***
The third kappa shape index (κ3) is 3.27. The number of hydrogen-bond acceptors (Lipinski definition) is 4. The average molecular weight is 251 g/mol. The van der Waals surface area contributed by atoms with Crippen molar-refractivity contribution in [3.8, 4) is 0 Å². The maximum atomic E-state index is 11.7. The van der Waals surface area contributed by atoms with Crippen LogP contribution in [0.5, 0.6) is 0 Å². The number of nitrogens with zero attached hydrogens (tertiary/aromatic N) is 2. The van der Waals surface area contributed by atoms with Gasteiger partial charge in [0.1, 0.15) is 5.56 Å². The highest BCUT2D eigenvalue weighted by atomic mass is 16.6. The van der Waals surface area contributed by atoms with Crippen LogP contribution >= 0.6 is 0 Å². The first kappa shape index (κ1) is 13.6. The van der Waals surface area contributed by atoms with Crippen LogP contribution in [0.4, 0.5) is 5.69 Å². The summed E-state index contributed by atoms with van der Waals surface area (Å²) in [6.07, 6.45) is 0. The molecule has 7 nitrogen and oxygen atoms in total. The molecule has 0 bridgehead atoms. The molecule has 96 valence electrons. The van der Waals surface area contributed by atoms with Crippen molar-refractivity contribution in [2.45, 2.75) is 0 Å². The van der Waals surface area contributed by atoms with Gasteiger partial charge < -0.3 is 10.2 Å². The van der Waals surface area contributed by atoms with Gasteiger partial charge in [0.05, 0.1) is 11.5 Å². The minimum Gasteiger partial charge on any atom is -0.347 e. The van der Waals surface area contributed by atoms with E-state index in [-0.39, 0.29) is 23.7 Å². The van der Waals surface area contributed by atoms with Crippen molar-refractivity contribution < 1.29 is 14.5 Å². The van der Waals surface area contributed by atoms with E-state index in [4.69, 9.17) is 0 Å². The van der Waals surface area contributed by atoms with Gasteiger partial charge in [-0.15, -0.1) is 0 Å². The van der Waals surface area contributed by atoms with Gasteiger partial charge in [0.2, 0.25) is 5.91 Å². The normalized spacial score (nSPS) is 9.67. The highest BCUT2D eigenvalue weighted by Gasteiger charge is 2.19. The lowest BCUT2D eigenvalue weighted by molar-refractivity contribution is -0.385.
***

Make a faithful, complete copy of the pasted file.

The third kappa shape index (κ3) is 3.27. The number of hydrogen-bond acceptors (Lipinski definition) is 4. The average molecular weight is 251 g/mol. The van der Waals surface area contributed by atoms with Crippen molar-refractivity contribution in [3.8, 4) is 0 Å². The maximum atomic E-state index is 11.7. The van der Waals surface area contributed by atoms with Crippen LogP contribution in [0.5, 0.6) is 0 Å². The number of nitrogens with zero attached hydrogens (tertiary/aromatic N) is 2. The van der Waals surface area contributed by atoms with Gasteiger partial charge in [0.1, 0.15) is 5.56 Å². The highest BCUT2D eigenvalue weighted by atomic mass is 16.6. The van der Waals surface area contributed by atoms with Crippen LogP contribution >= 0.6 is 0 Å². The first kappa shape index (κ1) is 13.6. The van der Waals surface area contributed by atoms with Crippen LogP contribution in [0.4, 0.5) is 5.69 Å². The summed E-state index contributed by atoms with van der Waals surface area (Å²) in [6.07, 6.45) is 0. The molecule has 7 nitrogen and oxygen atoms in total. The molecule has 0 bridgehead atoms. The molecule has 96 valence electrons. The van der Waals surface area contributed by atoms with Crippen molar-refractivity contribution in [2.45, 2.75) is 0 Å². The van der Waals surface area contributed by atoms with Gasteiger partial charge < -0.3 is 10.2 Å². The van der Waals surface area contributed by atoms with Gasteiger partial charge in [0.05, 0.1) is 11.5 Å². The minimum Gasteiger partial charge on any atom is -0.347 e. The van der Waals surface area contributed by atoms with E-state index in [-0.39, 0.29) is 23.7 Å². The van der Waals surface area contributed by atoms with Crippen molar-refractivity contribution < 1.29 is 14.5 Å². The van der Waals surface area contributed by atoms with E-state index in [4.69, 9.17) is 0 Å². The van der Waals surface area contributed by atoms with Gasteiger partial charge in [-0.15, -0.1) is 0 Å². The van der Waals surface area contributed by atoms with Gasteiger partial charge in [0.2, 0.25) is 5.91 Å². The normalized spacial score (nSPS) is 9.67. The highest BCUT2D eigenvalue weighted by Gasteiger charge is 2.19. The lowest BCUT2D eigenvalue weighted by molar-refractivity contribution is -0.385.